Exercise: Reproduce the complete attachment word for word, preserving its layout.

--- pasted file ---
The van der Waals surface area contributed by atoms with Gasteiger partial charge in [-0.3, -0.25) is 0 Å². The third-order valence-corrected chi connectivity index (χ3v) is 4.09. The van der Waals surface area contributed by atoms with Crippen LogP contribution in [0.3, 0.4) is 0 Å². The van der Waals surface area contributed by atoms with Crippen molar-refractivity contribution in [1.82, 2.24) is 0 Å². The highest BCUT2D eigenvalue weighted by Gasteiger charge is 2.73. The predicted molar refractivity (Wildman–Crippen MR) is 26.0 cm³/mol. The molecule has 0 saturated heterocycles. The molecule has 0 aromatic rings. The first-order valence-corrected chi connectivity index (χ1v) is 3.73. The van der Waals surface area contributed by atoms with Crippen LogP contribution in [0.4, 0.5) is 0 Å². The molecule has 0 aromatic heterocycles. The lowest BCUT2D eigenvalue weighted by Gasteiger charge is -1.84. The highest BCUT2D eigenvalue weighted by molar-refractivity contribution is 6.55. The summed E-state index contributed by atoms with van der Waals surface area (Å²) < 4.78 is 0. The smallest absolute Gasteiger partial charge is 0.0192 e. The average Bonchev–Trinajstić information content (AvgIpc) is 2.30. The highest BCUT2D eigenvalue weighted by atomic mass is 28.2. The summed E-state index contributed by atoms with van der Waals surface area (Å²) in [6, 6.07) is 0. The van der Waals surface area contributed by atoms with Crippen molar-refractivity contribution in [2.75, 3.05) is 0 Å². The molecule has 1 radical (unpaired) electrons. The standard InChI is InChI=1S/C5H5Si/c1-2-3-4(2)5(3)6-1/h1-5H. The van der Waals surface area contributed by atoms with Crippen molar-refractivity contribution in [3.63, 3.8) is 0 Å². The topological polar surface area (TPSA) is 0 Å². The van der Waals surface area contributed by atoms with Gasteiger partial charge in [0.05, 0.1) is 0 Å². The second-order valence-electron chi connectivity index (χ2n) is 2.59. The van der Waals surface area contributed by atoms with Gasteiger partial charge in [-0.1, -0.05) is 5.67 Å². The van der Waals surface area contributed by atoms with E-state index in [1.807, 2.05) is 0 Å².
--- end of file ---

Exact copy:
The van der Waals surface area contributed by atoms with Gasteiger partial charge in [-0.3, -0.25) is 0 Å². The third-order valence-corrected chi connectivity index (χ3v) is 4.09. The van der Waals surface area contributed by atoms with Crippen LogP contribution in [0.3, 0.4) is 0 Å². The van der Waals surface area contributed by atoms with Crippen molar-refractivity contribution in [1.82, 2.24) is 0 Å². The highest BCUT2D eigenvalue weighted by Gasteiger charge is 2.73. The predicted molar refractivity (Wildman–Crippen MR) is 26.0 cm³/mol. The molecule has 0 saturated heterocycles. The molecule has 0 aromatic rings. The first-order valence-corrected chi connectivity index (χ1v) is 3.73. The van der Waals surface area contributed by atoms with Crippen LogP contribution in [0.4, 0.5) is 0 Å². The molecule has 0 aromatic heterocycles. The lowest BCUT2D eigenvalue weighted by Gasteiger charge is -1.84. The highest BCUT2D eigenvalue weighted by molar-refractivity contribution is 6.55. The summed E-state index contributed by atoms with van der Waals surface area (Å²) < 4.78 is 0. The smallest absolute Gasteiger partial charge is 0.0192 e. The average Bonchev–Trinajstić information content (AvgIpc) is 2.30. The highest BCUT2D eigenvalue weighted by atomic mass is 28.2. The summed E-state index contributed by atoms with van der Waals surface area (Å²) in [6, 6.07) is 0. The van der Waals surface area contributed by atoms with Crippen molar-refractivity contribution in [2.75, 3.05) is 0 Å². The molecule has 1 radical (unpaired) electrons. The standard InChI is InChI=1S/C5H5Si/c1-2-3-4(2)5(3)6-1/h1-5H. The van der Waals surface area contributed by atoms with Crippen molar-refractivity contribution in [3.63, 3.8) is 0 Å². The topological polar surface area (TPSA) is 0 Å². The van der Waals surface area contributed by atoms with Gasteiger partial charge in [0.05, 0.1) is 0 Å². The second-order valence-electron chi connectivity index (χ2n) is 2.59. The van der Waals surface area contributed by atoms with Gasteiger partial charge in [-0.1, -0.05) is 5.67 Å². The van der Waals surface area contributed by atoms with E-state index in [1.807, 2.05) is 0 Å².